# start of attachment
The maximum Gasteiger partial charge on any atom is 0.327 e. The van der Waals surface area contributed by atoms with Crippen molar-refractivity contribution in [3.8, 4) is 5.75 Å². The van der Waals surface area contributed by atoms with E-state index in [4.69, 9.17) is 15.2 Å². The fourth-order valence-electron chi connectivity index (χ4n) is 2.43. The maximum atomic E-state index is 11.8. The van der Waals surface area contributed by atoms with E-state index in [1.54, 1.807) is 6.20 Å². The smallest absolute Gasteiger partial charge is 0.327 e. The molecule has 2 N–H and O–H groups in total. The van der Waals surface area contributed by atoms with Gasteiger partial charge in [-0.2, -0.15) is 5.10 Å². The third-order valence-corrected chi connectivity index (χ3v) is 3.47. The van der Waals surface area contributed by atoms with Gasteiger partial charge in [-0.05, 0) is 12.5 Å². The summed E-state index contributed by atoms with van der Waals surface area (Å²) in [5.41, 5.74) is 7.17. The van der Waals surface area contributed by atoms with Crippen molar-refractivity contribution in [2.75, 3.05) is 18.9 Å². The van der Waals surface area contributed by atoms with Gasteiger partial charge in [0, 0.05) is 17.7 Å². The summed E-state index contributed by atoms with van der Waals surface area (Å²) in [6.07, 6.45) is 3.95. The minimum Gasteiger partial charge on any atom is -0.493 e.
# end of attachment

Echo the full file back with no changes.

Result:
The maximum Gasteiger partial charge on any atom is 0.327 e. The van der Waals surface area contributed by atoms with Crippen molar-refractivity contribution in [3.8, 4) is 5.75 Å². The van der Waals surface area contributed by atoms with E-state index in [4.69, 9.17) is 15.2 Å². The fourth-order valence-electron chi connectivity index (χ4n) is 2.43. The maximum atomic E-state index is 11.8. The van der Waals surface area contributed by atoms with E-state index in [1.54, 1.807) is 6.20 Å². The smallest absolute Gasteiger partial charge is 0.327 e. The molecule has 2 N–H and O–H groups in total. The van der Waals surface area contributed by atoms with Gasteiger partial charge in [-0.2, -0.15) is 5.10 Å². The third-order valence-corrected chi connectivity index (χ3v) is 3.47. The van der Waals surface area contributed by atoms with Gasteiger partial charge in [-0.05, 0) is 12.5 Å². The summed E-state index contributed by atoms with van der Waals surface area (Å²) in [5.41, 5.74) is 7.17. The van der Waals surface area contributed by atoms with Crippen molar-refractivity contribution in [2.75, 3.05) is 18.9 Å². The van der Waals surface area contributed by atoms with Gasteiger partial charge in [0, 0.05) is 17.7 Å². The summed E-state index contributed by atoms with van der Waals surface area (Å²) in [6.07, 6.45) is 3.95. The minimum Gasteiger partial charge on any atom is -0.493 e.